9. MPGV: An expert system for the preventive maintenance of the vapor generators in a PWR type reactor

    International Nuclear Information System (INIS)

    Castelanu, L.

    1990-01-01

    The characteristics and the architecture of the expert system designed for assisting the preventive maintenance of vapor generators are described. The main objectives of the system are: to optimize the inspection plans, to assess breakdown risks, to propose solutions and to organize maintenance operations. The expert system allows the accurate evaluation of risks concerning the development of an application. However, the experience demonstrates that a cost-benefit analysis not accurate enough induces errors in the expert system applications [fr

  10. Prevention of criticality accidents in a fuel cycle plant

    International Nuclear Information System (INIS)

    Gatti, A.M.; Canavese, S.I.; Capadona, N.M.

    1990-01-01

    This work reports the basic considerations on criticality accidents applied to an uranium dioxide fuel cycle production plant. The different fabrication stages are briefly described, with the identification of the neutronically isolated areas. Once the areas have been defined, an evaluation is made, setting up the control parameters to be used in each of them and their variation ranges; normal operation limitations based on experimental data or validating calculations, applied specifically to 5% enriched uranium, are established. Afterwards, defined parameters deviations are analyzed due to incidental conditions in order to prevent criticality accidents under normal conditions and maintenance operations. (Author) [es

  11. Design of a Helium Vapor Shroud for Liquid Hydrogen Fueling of an Unmanned Aerial Vehicle (UAV)

    Science.gov (United States)

    Cavender, K.; Evans, C.; Haney, J.; Leachman, J.

    2017-12-01

    Filling a vehicular liquid hydrogen fuel tank presents the potential for flammable mixtures due to oxygen concentration from liquid air condensation. Current liquid hydrogen tank designs utilize insulating paradigms such as aerogel/fiberglass materials, vacuum jackets, or inert gas purge systems to keep the outer surface from reaching the condensation temperature of air. This work examines the heat transfer at the refuelling connection of the tank to identify potential areas of condensation, as well as the surface temperature gradient. A shrouded inert gas purge was designed to minimize vehicle weight and refuelling time. The design of a shrouded inert gas purge system is presented to displace air preventing air condensation. The design investigates 3D printed materials for an inert gas shroud, as well as low-temperature sealing designs. Shroud designs and temperature profiles were measured and tested by running liquid nitrogen through the filling manifold. Materials for the inert gas shroud are discussed and experimental results are compared to analytical model predictions. Suggestions for future design improvements are made.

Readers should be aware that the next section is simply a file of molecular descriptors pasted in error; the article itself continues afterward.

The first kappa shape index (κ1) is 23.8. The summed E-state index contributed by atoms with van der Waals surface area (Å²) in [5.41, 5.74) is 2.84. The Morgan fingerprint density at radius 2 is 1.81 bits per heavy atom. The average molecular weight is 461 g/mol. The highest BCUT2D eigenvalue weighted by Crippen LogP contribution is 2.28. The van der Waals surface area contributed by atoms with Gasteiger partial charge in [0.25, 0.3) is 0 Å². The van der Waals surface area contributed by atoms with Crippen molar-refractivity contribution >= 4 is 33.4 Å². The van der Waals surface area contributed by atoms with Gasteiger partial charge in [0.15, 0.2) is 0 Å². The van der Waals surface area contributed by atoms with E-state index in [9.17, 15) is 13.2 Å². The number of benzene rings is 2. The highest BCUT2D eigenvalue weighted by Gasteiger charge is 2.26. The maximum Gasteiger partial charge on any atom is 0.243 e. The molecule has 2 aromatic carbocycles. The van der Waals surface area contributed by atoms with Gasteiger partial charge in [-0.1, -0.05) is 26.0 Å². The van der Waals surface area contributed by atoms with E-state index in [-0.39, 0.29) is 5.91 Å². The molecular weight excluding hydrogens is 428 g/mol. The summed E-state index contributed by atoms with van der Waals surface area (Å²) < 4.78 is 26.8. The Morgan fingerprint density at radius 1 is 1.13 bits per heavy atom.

12. Precautions for preventing criticality at plutonium fuel treatment facilities

    International Nuclear Information System (INIS)

    Deworm, J.P.; Fieuw, G.; Cank, H. de

    1976-01-01

    Four criticality accidents took place between 1958 and 1964 at fuel processing plants using wet methods. So far accident of this type has taken place at production units where fissionable material is used. The prevention of criticality is one of the major concerns of the officials in charge of the plutonium fuel research laboratories operated at the Mol Nuclear Energy Study Centre by the SCK/CEN-Belgonucleaire Association. The means of preventing such an accident are of three types: introducing different types of treatment in well-defined work units; thorough analysis of planned experiments or fabrication programmes to determine the sub-criticality factors; application of technical and administrative procedures which ensure that the facilities are always sub-critical during the treatment and storage of fissionable materials. The installation includes a detection and warning system and provision is made for the immediate evacuation of staff should a crticality incident occur. The effects of a critical excursion on the building have been assessed. (author)

  13. 14 CFR 23.954 - Fuel system lightning protection.

    Science.gov (United States)

    2010-01-01

    ... 14 Aeronautics and Space 1 2010-01-01 2010-01-01 false Fuel system lightning protection. 23.954... Fuel System § 23.954 Fuel system lightning protection. The fuel system must be designed and arranged to prevent the ignition of fuel vapor within the system by— (a) Direct lightning strikes to areas having a...

  14. 14 CFR 25.954 - Fuel system lightning protection.

    Science.gov (United States)

    2010-01-01

    ... AIRCRAFT AIRWORTHINESS STANDARDS: TRANSPORT CATEGORY AIRPLANES Powerplant Fuel System § 25.954 Fuel system lightning protection. The fuel system must be designed and arranged to prevent the ignition of fuel vapor... 14 Aeronautics and Space 1 2010-01-01 2010-01-01 false Fuel system lightning protection. 25.954...

  15. 14 CFR 27.954 - Fuel system lightning protection.

    Science.gov (United States)